Jack Taylor is walking the delicate edge of a sobriety he doesn't trust when his phone rings. He's in debt to a Galway tough named Bill Cassell, what the locals call a "hard man." Bill did Jack a big favor a while back; the trouble is, he never lets a favor go unreturned.
Jack is amazed when Cassell simply asks him to track down a woman, now either dead or very old, who long ago helped his mother escape from the notorious Magdalen laundry, where young wayward girls were imprisoned and abused. Jack doesn't like the odds of finding the woman, but counts himself lucky that the task is at least on the right side of the law.
Until he spends a few days spinning his wheels and is dragged in front of Cassell for a quick reminder of his priorities. Bill's goons do a little spinning of their own, playing a game of Russian roulette a little too close to the back of Jack's head. It's only blind luck and the mercy of a god he no longer trusts that land Jack back on the street rather than face down in a cellar with a bullet in his skull. He's got one chance to stay alive: find this woman.
Unfortunately, he can't escape his own curiosity, and an unnerving hunch quickly turns into a solid fact: just who Jack's looking for, and why, aren't nearly what they seem.
The Magdalen Martyrs, the third Galway-set novel by Edgar, Barry, and Macavity finalist and Shamus Award-winner Ken Bruen, is a gripping, dazzling story that takes the Jack Taylor series to explosive new heights of suspense.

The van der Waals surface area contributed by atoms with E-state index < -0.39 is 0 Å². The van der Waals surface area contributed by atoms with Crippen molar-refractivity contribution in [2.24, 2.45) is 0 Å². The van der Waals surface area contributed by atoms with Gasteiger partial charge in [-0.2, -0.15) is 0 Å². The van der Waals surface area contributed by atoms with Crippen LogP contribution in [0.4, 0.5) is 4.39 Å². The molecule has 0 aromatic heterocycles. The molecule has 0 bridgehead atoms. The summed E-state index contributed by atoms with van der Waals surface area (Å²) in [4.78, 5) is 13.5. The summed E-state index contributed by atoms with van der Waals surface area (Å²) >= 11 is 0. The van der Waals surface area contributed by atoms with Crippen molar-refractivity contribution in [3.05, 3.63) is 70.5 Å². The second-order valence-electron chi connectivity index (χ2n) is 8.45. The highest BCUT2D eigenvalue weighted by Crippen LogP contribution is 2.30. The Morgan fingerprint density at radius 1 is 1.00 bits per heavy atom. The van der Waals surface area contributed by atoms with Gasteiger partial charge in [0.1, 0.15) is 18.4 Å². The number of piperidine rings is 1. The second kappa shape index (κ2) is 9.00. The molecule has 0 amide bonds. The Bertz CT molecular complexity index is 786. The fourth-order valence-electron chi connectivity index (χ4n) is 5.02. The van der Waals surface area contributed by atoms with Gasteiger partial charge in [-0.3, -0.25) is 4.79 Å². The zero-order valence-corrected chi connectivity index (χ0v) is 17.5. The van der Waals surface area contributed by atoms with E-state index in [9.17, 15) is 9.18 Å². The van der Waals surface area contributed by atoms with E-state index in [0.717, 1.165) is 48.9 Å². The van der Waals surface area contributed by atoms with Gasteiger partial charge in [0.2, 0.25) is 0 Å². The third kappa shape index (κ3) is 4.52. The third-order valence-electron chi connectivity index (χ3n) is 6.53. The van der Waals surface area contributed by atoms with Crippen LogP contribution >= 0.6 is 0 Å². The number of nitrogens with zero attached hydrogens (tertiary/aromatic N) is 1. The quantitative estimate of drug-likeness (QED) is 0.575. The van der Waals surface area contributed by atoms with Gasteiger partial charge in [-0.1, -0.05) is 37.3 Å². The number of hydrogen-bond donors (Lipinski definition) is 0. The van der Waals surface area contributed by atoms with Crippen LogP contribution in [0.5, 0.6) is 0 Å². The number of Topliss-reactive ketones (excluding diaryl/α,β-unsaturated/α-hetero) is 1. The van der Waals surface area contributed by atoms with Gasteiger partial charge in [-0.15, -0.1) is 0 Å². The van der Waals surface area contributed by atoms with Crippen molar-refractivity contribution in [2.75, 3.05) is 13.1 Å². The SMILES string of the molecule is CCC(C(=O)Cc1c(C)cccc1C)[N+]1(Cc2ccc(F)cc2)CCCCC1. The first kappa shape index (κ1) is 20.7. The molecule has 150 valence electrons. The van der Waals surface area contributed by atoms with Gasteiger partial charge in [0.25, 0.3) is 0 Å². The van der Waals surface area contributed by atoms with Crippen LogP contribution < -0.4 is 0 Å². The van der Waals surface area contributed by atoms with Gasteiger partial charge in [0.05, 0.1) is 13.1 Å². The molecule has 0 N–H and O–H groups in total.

If not as explosive as The Guards (2003) or The Killing of the Tinkers (2004), Edgar finalist Bruen's third Jack Taylor noir mystery-thriller crackles with his trademark tough-guy bravado. While Taylor struggles to stay on the wagon, he agrees to do a favor for Galway gangster Bill Cassell, who wants him to track down Rita Monroe, one of the martyrs of the title unwed mothers sent into the care of the church and terribly mistreated, often by the nuns in charge of them. Cassell pushes Taylor hard to find Monroe, but Taylor's need for alcohol gets in the way. And as usual in a Bruen novel, his employer's motives aren't what they seem, violence springing naturally out of the disconnect. Along the way, Taylor sleeps with a client's mother, attends a good friend's funeral and loses his entire library. He often seems to float and drift, less driven by his demons than distracted by them. Still, readers will appreciate Bruen's trademark stripped-down noir poetry, his superbly rendered sense of place and his evocative portrait of a person balanced on the razor's edge.